As a general observation, we think it highly unlikely that anyone would have taken the brazen step of intentionally placing unadmitted exhibits either with the evidence on the table or in the loaded cart while in the presence of his or her colleagues, court personnel, opposing counsel, and law enforcement officers. The manner in which the evidence was sorted and loaded for transport to the jury, on the other hand, invited any one of numerous persons to inadvertently place the extraneous items with the "admitted" stack of the sorted evidence. In short, had the court clerk taken the step of physically removing the admitted exhibits from counsels' tables to check them against her official exhibit list, the day planners (however they found their way into the wrong pile) would likely have been discovered and removed without incident.
The district court's findings that "Scruggs did not cause the extraneous evidence to go to the jury" and "cannot be held accountable for the submission of the unadmitted black and brown day planners because his responsibility was limited to the transport of evidence," J.A. 2859, are also clearly erroneous. Scruggs was not merely loading into the cart the evidence that the courtroom clerk instructed him to load. According to his testimony, he was allowing numerous other persons to assist him in his duties and, according to Chellis, the day planners were last known to be at counsel table near the area where this activity was taking place. Thus, Scruggs or one of his helpers may well have inadvertently placed the day planners in the cart while loading it. Scruggs, at least, was convinced that this was exactly how the error had occurred. In addition, the district court never addressed the testimony of Scruggs and defense counsel over who was handling the evidence after it was placed in the cart. According to Scruggs, no one got near the cart after it was loaded. However, if the testimony of defense counsel is to be credited, Lieberman was invited to handle the evidence after it was loaded.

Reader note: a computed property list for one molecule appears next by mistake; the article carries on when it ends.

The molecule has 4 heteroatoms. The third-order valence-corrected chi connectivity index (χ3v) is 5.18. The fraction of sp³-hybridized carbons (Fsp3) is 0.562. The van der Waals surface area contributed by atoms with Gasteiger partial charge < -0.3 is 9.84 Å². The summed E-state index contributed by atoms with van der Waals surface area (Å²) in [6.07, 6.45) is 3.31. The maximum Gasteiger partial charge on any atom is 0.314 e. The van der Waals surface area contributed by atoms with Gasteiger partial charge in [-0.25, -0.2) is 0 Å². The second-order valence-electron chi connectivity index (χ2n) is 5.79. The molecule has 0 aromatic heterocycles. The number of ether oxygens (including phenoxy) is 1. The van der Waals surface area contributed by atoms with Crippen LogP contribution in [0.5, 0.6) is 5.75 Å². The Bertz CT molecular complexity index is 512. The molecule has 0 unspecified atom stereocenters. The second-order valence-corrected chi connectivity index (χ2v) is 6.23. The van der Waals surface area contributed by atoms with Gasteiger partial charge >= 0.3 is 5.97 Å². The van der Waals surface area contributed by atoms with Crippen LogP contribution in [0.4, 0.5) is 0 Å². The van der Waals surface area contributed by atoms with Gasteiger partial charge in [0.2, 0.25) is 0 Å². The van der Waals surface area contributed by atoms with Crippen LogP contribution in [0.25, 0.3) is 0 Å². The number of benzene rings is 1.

4. AUSA Mellin
Having erroneously found that the government repeatedly attempted to admit the day planners and that the district court rejected these attempts both during the pretrial and trial proceedings, and having erroneously exonerated the court staff from any responsibility for the day planners finding their way into the jury room, the district court proceeded to make a rather broad leap to a finding that Mellin intentionally placed both day planners with the evidence after the lawyers and the clerk completed their review of the evidence in order to circumvent the court's prior rulings. These findings are unsupported by the evidence and clearly erroneous as well.
a. The Black Day Planner
The district court found that Mellin "is responsible for the intentional submission of the black day planner, excluded evidence, to the jury" based upon his conclusion that "Mellin's demeanor and testimony demonstrate that he was being less than candid with the Court with respect to the black day planner." J.A. 2861. This adverse credibility determination is, in turn, grounded in the following three observations by the trial court: (1) Mellin "was the last person known to have handled the black day planner," but did not "recall its appearance in court on the day the evidence went to the jury;" (2) Mellin testified that he "was unaware of the location of the black day planner during the trial," but filed a response to Lentz's motion for a new trial stating that "both day planners were in the courtroom on the Government's counsel table;" and (3) Mellin "was acutely aware of the importance of the unadmitted black day planner because he directed the jury's attention to it in his closing argument, but he appeared to diminish its importance on the day of the hearing." J.A. 2861-62. These observations, however, are wholly insufficient to support the district court's credibility determination or the ultimate finding of intentional conduct.